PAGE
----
Same content across all platforms, but you can also find me at: Tumblr, Goodreads, and on Instagram @radbooks4radkids.

Here are some websites I turn to when searching for books:

1000 Black Girl Books Resource Guide, Marley Dias started this campaign because she wanted to read more books where black girls are the main characters.

American Indians in Children’s Literature provides critical perspectives and analysis of indigenous peoples in children’s and young adult books, the school curriculum, popular culture, and society.

Books For Littles has some great book lists, and boast that they “Spark Luminaries – How to ignite the next generation of kind & brilliant leaders.”

The Brown Bookshelf is a good blog that focuses on books with black main characters for all ages, they also feature prolific black authors.

CBC Diversity is the Diversity Committee formed by The Children’s Book Council the national nonprofit trade association for children’s trade book publishers. They are dedicated to increasing the diversity of voices and experiences contributing to children’s and young adult literature.

Diverse Book Finder is a database of books aimed at helping you find books that reflect your diverse experience.

Diversity in YA is the premiere place to go when looking for critical analysis of the YA genre and book recs, their main focus is on POC and queer identities.

Don’t let the title of Gay-Themed Books for children fool you, they feature books for trans and gender nonconforming people, alternative family building, and even gender play via “crossdressing” and “tomboys” (I do wish they had a bi section though…).

Latinx In Kid Lit is a great resource that focuses on Latinx representation in youth literature. “Exploring the world of Latinx YA, MG, and children’s literature”

LGBT Reads is a great Tumblr to follow, they review and recommend books regularly, and have an “ask for a rec section” that they answer all the time.

M if for Movement is edited and maintained by children’s book authors and illustrators who are all also long time activists. They give great write up’s on activist books, and insight into their process and goals.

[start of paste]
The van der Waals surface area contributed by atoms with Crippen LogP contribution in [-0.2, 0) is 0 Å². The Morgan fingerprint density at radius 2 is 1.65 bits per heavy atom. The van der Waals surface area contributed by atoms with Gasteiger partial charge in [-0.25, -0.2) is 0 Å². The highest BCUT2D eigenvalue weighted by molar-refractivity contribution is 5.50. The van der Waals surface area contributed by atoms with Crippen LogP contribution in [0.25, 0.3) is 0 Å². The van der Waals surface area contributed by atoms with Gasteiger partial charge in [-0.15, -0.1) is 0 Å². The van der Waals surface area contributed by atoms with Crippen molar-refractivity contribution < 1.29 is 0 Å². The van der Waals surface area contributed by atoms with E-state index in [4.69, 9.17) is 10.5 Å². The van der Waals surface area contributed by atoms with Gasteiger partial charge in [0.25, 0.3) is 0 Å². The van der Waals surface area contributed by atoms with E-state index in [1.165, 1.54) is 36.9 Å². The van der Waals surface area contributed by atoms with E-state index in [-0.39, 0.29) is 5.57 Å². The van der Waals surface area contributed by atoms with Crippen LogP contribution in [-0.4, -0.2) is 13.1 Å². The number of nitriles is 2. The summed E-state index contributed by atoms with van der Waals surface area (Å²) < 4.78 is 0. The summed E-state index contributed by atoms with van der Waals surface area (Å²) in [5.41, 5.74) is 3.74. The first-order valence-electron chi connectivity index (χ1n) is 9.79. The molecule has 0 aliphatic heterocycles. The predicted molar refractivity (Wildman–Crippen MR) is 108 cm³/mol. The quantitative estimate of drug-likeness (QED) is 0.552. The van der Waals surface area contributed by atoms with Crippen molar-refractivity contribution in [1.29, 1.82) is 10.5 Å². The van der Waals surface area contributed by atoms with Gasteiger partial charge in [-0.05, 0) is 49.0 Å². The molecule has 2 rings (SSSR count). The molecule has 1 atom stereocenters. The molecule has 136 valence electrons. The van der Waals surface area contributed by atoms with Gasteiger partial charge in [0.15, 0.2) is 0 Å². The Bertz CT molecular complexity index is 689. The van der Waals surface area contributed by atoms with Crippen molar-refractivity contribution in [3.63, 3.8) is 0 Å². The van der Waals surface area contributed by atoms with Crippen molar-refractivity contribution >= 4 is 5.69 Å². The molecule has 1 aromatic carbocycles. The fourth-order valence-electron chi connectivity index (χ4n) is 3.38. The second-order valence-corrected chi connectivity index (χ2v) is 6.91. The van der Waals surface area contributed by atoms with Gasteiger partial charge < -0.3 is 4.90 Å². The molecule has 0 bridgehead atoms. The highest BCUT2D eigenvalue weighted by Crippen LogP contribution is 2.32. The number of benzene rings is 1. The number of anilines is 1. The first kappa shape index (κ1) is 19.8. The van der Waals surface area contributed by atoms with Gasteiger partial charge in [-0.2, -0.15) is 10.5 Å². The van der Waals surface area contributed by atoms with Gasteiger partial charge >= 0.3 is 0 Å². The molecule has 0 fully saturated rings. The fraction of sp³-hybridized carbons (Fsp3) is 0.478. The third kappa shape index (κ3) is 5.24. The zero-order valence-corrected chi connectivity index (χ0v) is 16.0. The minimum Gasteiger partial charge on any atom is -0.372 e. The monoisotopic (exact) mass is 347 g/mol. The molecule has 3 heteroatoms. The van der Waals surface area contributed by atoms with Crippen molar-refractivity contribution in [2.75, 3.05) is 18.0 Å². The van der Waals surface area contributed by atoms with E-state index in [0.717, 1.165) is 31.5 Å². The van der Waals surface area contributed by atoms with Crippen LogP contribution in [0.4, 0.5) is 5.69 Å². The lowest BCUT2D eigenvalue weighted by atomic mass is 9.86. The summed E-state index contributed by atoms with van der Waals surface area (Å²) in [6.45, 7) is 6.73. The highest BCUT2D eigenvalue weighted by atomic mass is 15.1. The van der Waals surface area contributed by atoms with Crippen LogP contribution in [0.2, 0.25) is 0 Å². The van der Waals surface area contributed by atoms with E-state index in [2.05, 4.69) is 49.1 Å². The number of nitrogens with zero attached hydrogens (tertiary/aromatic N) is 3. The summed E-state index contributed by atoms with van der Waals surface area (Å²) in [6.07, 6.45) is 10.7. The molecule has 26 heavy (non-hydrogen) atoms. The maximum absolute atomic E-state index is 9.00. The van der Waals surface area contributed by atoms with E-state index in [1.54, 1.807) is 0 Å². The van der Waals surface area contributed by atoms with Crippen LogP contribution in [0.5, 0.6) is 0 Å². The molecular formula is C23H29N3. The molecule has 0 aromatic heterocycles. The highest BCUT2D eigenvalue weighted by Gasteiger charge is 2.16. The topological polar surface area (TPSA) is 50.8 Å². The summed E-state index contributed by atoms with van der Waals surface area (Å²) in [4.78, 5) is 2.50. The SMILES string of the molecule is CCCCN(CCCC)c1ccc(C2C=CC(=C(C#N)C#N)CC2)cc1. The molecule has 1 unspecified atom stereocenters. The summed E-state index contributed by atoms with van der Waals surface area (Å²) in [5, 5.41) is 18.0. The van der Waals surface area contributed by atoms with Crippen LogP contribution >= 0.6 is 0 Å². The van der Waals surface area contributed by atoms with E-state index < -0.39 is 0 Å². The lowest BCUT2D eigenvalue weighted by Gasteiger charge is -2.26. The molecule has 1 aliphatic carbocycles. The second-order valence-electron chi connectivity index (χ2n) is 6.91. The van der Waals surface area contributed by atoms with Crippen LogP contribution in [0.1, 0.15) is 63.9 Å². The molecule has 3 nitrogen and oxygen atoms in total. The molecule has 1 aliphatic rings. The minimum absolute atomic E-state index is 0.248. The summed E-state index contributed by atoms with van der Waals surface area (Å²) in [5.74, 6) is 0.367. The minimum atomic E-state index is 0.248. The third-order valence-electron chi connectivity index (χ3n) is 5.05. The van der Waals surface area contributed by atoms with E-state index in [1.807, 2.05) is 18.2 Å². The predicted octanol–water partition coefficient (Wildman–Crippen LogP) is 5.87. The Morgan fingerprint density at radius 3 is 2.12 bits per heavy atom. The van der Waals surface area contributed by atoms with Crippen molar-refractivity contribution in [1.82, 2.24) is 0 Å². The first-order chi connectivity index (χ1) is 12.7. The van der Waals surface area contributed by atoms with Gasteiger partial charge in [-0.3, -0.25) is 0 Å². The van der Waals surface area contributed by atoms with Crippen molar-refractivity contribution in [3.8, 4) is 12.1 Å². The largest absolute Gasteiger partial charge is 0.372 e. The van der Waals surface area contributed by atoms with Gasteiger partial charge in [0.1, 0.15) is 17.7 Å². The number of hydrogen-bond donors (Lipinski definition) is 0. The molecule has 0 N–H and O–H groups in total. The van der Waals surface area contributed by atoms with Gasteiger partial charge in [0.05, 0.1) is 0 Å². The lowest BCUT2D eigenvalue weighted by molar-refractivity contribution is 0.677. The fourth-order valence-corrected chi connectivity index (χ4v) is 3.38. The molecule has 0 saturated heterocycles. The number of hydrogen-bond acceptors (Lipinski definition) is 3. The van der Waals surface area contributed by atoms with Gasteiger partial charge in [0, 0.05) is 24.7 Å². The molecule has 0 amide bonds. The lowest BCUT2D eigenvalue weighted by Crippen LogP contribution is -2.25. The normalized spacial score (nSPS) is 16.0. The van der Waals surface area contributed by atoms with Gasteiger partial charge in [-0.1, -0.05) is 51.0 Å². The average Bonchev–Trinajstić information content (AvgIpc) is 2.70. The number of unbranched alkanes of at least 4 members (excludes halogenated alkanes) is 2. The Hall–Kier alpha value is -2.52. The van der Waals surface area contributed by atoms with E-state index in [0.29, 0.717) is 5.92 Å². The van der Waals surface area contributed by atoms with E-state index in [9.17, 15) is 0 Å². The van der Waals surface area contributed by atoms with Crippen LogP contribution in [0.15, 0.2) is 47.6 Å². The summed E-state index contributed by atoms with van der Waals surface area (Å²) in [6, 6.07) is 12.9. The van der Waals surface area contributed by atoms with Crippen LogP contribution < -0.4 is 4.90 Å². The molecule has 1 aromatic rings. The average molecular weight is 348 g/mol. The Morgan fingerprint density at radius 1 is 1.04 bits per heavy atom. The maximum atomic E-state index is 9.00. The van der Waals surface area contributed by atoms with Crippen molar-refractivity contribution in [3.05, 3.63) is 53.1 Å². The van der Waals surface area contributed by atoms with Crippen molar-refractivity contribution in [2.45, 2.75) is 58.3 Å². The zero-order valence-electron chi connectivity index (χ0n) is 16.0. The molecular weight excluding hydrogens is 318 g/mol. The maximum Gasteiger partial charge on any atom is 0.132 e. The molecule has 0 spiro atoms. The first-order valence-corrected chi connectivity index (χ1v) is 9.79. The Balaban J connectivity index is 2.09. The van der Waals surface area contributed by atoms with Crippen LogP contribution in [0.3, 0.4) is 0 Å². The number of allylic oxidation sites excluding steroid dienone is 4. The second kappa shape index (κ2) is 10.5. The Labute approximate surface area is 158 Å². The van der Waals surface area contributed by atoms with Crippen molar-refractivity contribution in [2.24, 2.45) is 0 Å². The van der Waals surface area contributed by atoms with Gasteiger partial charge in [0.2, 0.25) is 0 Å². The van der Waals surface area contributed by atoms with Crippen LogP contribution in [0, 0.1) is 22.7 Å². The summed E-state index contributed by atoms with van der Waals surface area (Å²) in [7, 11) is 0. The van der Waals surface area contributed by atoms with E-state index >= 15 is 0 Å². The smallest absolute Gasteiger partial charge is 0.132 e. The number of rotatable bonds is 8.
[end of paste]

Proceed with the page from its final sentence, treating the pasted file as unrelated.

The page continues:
A Mighty Girl offers regular book reviews, and has the most comprehensive book review section I’ve seen on a website not solely dedicated to books.

Multiracial Asian Families boasts “thinking about race, families, children, and the intersection of mixed ID/Asian.”

Rejected Princesses is really fun online resource, they tell the stories of incredible women throughout history–warriors, explorers, scientists, spies, etc– as if they were Disney princesses, they are real fun to follow on Facebook too.

Rich in Color is dedicated to reading, reviewing, talking about, and otherwise promoting young adult fiction starring people of color or written by people of color.

Social Justice Books offers a wide array of book reviews, curated book lists, in fact they boast they have “the best selection of multicultural and social justice books for children, YA, and educators.”

#WeNeedDiverseBooks was an online campaign pressuring publishers to go after books by diverse authors and put out books with diverse characters. This tumblr is focuses on YA and has reading lists and suggestions for diverse read-a-likes to popular titles. They’ve also created an app Our Story, where you can program in the age of your child and the type of diverse stories you’re looking for and it will generate a list of books at the right reading level for you!

YA Pride is another great tumblr to follow for queer content. While they are a little more tumblr-y then LGBT Reads, with many reposts of related but not all book rec posts, they are constantly posting about queer YA and issues surrounding queer representation in literature.

The Zinn Education Project is a really great resource for learning about US histories that far too often get left out of school curriculum.